Very few trees die of old age in residential or urban areas—mechanical damage and improper care pose huge threats to trees. If you don’t listen carefully to what your tree is saying, you risk making some mistakes that can shorten or threaten the life of your tree! Here are some reminders, tips, and tricks for keeping your tree happy.
1. “I pay you back!”
Trees are living infrastructure: they pay us back many times over. From increasing property value, offering health benefits, reducing heating and cooling costs, and alleviate flooding and pollution. Like any infrastructure, if not properly maintained, trees will cease to offer their benefits and services and once preventable issues will become problematic when ignored. Tree care is definitely worth it! Read more about tree benefits in our Tree Benefits resource.
2. “Gimme Space!”
Space is crucial to consider before planting… different kinds of trees have different space requirements above and below ground. Overhead wires and very narrow medians are not good conditions for a large shade tree that can grow 50+ feet tall—small trees are better for small spaces. ALL trees need a proper sized planting hole: holes should be dug 2-3 times the width of the root ball and only as deep as the root flare. Learn more about proper planting by watching How to Plant a Tree.
3. “Stop strangling me!”
As trees grow, their trunk and branches increase in diameter. If the tree tie, clothesline, hammock, or birdhouse you installed on a tree stays there too long, it will cause damage. The bark will grow around the wire, eventually restricting the sap from flowing through the tree. This results in the killing of all growth above the constriction. To prevent this, flexible ties should be used when staking and removed after one growing season (the sooner the better). If it needs to be staked longer, loosen the wire each spring. Wires, ropes, straps, or cords should NEVER be excessively tightened around the trunk or a branch.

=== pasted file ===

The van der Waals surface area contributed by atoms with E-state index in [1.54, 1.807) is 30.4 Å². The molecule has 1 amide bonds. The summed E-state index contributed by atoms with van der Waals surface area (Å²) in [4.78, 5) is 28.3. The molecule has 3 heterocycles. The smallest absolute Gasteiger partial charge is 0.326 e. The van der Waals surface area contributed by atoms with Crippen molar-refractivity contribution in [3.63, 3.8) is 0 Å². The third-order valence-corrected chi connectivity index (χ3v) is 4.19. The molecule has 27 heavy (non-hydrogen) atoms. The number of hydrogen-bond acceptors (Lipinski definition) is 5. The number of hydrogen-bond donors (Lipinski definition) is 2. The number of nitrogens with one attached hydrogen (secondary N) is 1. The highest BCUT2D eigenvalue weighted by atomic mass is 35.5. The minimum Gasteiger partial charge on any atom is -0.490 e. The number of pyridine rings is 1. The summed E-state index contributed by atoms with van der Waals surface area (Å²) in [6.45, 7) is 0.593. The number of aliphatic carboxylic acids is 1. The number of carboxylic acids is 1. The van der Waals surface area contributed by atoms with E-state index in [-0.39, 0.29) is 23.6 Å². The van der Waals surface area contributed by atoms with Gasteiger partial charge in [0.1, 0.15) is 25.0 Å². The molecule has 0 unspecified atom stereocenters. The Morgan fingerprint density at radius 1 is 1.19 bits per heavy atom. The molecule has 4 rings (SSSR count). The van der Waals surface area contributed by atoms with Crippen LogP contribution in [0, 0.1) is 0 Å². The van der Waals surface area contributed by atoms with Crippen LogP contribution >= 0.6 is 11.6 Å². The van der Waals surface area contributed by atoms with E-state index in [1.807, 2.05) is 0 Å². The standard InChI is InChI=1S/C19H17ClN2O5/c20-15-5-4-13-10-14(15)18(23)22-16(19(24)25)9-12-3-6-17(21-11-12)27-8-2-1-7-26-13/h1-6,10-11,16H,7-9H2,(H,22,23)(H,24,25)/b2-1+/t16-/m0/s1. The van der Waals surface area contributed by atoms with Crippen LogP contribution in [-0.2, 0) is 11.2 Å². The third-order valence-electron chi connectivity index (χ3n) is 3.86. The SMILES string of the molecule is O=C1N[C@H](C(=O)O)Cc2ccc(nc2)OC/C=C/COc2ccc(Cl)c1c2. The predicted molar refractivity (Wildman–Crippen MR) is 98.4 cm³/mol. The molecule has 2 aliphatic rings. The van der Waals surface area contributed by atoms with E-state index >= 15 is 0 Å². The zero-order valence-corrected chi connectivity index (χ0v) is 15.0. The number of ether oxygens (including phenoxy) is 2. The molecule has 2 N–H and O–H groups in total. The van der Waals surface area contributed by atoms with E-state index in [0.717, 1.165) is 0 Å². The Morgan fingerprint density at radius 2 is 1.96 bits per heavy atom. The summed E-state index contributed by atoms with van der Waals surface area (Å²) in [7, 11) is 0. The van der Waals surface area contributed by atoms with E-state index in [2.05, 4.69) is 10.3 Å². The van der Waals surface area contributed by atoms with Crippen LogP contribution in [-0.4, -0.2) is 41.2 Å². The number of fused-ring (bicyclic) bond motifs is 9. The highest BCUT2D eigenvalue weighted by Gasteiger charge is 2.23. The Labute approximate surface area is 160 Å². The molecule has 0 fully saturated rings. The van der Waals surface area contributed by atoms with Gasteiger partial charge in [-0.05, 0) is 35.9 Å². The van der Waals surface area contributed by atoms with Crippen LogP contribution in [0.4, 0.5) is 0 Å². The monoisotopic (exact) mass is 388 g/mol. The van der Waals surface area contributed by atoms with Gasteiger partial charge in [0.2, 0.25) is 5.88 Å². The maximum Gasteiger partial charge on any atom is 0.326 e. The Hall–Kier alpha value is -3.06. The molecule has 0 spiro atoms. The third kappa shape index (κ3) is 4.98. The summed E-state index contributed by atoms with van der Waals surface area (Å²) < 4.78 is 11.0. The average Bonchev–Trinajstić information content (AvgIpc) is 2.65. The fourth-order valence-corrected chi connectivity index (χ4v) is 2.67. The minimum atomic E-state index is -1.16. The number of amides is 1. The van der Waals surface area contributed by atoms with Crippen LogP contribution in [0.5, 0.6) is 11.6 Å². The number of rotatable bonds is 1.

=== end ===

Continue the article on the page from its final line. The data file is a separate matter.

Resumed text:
4. “No thank you, I’ll pass!”
Although bandages may be helpful for treating human wounds, wound paint or the filling of cavities is not something that will typically help a tree. On the contrary, artificial substances can actually hinder healing. In some cases, during the growing months, an arborist might suggest paint to protect an open wound from attracting insects, but this is a call that should be made by a professional—otherwise, just let your tree take its healing into its’ own hands (or, branches)!
5. “Whew. I could use a drink.”
Newly planted trees require a lot of attention the first few years after planting as they expend energy to establish roots in the surrounding soil. Because of this, trees should be watered up to 3 growing seasons after being planted. Established trees should also be watered during dry spells or drought. To check if a tree needs water, dig a few inches into the soil surrounding the root ball and check the moisture. Too much water can be just as bad as not enough. When a tree is thirsty, its leaves will wilt, droop, turn color, look scorched, or even start falling off. For further instructions on how to properly water your tree, read Summer Tree Care Tips: Watering.
6. “I can’t breathe.”
Mulch that is too high or too close to the trunk can cause problems that damage your tree over time. In addition to creating the perfect conditions for root rot, too much mulch can smother the tree’s roots starving them of needed oxygen. In search of air, roots will often grow up through the mulch causing them to “girdle” around the trunk and cut off the water supply. This is a guaranteed way to prematurely kill your tree. Mulch is essential to tree health, but only when applied correctly in a donut shape with the root flare exposed at ground level. Read more on mulching here: The Do’s and Don’ts of Mulching.
7. “Ouch, that hurts!”